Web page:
BOISE, Idaho — The incredible growth in the Treasure Valley is having significant effects on an industry that Idaho and eastern Oregon were built on -- agriculture.
Tristan Winegar is the President of the Washington County Farm Bureau and a farmer and rancher in Weiser. His family has been ranching and farming awhile.
“I'm a fifth-generation farmer in Idaho. I'm a fourth-generation farmer in the Treasure Valley. And so, my family has seen it all," Winegar said. "The growth that we're seeing is unprecedented anywhere in the United States, it's crazy."
All that new growth is putting greater demand on, well, everything -- including our ground and surface water. That's because the Treasure Valley is a semi-arid desert climate that gets around 11 inches of rain a year. That's not nearly enough water to support Idaho agriculture, which this state's economy was built on and still relies on.
"All our economy is based on is agriculture,” says Winegar. “So, it's important that we recognize that first of all, and then second of all, we got to figure out what to do to help it."
The only ways to get water to crops are to either take it out of the rivers and canals (that's surface water) or use wells to pump the groundwater out from deep under our soil.
Winegar explains it like this: "So let's just say you have a cup, and there's a waiter that comes around and puts water in that cup. Well, let's say you start sharing that cup with other people. So, they're putting their straw in there. Well, the waiter still only comes around a certain amount of times to replenish that and if you're taking more water out with the straws, that cup can't keep up. And that's how groundwater works. We have an aquifer that we try and replenish and that's what farmers do. When we irrigate, that water goes in the soil, and it replenishes the aquifer keeps our water table up… And so, if we don't do that, that aquifer starts to dry up."
That's already happened in the Boise area, with shallow private wells drying up as farmland disappears.
"It's happened in states all around us, most notably California,” Winegar said. “And they have drilled their wells deeper and deeper and deeper chasing that groundwater. But they build more and more houses, and they're irrigating the ground less and less."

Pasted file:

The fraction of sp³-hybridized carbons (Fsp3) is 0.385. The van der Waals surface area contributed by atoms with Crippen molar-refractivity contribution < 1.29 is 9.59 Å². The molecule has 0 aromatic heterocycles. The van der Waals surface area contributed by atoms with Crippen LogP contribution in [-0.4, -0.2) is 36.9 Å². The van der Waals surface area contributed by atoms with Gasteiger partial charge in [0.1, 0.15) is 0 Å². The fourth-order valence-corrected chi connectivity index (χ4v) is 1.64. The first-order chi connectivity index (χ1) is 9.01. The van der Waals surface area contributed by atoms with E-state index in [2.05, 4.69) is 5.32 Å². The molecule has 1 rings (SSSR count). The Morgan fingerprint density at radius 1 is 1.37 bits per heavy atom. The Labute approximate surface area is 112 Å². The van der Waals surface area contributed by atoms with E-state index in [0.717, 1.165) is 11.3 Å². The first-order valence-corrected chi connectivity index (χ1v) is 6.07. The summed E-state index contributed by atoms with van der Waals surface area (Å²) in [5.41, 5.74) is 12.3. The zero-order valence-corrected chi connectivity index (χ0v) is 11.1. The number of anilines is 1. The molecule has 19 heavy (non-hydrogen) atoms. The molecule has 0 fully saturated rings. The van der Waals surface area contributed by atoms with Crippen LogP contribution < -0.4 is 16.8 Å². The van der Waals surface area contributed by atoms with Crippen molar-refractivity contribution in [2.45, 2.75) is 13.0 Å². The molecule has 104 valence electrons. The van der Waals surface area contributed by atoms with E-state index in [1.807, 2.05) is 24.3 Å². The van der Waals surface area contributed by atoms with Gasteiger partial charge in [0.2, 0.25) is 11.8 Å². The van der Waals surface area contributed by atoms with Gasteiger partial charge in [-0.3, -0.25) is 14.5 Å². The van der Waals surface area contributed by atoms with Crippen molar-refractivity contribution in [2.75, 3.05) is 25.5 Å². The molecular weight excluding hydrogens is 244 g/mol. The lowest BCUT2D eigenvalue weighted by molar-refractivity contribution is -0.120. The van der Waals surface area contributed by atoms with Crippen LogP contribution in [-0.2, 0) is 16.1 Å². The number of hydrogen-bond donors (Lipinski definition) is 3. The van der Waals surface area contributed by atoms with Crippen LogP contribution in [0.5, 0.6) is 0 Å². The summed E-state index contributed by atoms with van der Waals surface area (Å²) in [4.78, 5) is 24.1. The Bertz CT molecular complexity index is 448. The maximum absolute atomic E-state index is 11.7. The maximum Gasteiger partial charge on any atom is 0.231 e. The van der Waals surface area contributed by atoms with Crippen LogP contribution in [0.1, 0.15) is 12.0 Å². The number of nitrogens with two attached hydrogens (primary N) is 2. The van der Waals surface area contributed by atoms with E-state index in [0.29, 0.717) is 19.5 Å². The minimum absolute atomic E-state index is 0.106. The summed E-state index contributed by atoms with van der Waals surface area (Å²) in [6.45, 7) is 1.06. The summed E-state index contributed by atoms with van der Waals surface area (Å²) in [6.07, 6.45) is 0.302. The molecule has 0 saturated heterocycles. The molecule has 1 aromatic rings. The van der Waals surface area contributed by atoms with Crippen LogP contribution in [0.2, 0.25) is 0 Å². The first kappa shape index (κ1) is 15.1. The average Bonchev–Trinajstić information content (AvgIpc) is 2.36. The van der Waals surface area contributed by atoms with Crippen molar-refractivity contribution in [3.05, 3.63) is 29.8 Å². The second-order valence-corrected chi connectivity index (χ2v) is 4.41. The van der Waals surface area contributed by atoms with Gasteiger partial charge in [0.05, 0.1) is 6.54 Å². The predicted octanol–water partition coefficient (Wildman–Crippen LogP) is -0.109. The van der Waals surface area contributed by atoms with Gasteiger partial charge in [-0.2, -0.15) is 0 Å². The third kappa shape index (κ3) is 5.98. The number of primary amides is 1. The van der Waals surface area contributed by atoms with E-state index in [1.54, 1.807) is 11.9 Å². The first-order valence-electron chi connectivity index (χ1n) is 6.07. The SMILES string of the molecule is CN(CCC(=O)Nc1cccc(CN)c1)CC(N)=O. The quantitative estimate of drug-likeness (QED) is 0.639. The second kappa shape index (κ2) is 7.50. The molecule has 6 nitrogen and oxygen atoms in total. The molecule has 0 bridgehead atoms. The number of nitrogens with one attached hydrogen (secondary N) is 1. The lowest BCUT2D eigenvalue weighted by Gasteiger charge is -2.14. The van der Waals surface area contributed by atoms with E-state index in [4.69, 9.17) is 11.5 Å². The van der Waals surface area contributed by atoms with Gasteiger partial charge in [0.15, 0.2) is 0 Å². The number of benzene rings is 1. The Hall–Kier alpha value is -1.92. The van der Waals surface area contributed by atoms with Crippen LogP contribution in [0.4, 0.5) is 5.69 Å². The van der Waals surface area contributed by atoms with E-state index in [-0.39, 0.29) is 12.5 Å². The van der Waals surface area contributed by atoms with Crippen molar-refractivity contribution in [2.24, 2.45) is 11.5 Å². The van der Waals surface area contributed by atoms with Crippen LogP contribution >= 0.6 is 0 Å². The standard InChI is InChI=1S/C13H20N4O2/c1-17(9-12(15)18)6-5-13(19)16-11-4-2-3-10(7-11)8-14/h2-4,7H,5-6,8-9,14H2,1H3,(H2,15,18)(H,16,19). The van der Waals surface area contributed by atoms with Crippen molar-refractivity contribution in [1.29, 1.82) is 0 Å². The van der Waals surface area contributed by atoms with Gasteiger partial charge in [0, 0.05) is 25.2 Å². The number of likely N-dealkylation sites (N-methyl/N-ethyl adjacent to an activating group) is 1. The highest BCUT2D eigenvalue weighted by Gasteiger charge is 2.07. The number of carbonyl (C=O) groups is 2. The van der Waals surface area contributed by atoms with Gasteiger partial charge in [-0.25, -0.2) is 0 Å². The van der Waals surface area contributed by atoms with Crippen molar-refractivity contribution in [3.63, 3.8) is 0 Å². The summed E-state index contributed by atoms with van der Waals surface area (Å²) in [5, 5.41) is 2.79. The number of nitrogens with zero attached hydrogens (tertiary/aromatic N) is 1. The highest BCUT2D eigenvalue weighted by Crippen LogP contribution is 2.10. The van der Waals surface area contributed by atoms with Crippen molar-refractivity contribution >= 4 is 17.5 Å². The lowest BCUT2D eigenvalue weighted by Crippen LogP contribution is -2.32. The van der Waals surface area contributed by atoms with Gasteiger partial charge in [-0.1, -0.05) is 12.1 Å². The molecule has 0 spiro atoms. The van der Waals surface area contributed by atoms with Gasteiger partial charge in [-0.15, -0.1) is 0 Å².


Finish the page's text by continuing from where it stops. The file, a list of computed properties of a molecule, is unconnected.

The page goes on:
The U.S. Geological Survey said in 2015, Idaho was third in the nation for total water use and had the highest per capita domestic water use in the nation. Those are the latest numbers available, but they likely haven't changed much as our growth continues to strain our water resources in our desert climate. But what can we do about it?
"For my entire life, everyone has always complained about people moving here and moving in here and building houses and destroying this farm ground. But nobody has come up with a way to fix it. And so, one of the best ways to do that would probably be to protect our water," Winegar said.
While the Farm Bureau continues to work on protecting water with policy and legislation, we can all take part in water conservation. Winegar says that starts with education.
"I think it's everybody's responsibility to go out and learn and grow and do better, and learn how the water systems work here in Idaho and learn how you can work with us so that way we can all benefit from the water,” Winegar said. “It all comes back to water. That water is the most important thing in this state."
Meteorologist Jim Duthie says our snowpack, which will melt and turn into our surface water in the spring, is doing great for this time of year. Measurements from Dec. 13 show every basin in Idaho is above 100% of normal snow-water equivalent for this time of year.
But we've just started. And even if those trends continue and we have a great year for surface water, all that disappearing farmland means less surface water will be used for irrigation, and more of it will turn into groundwater.
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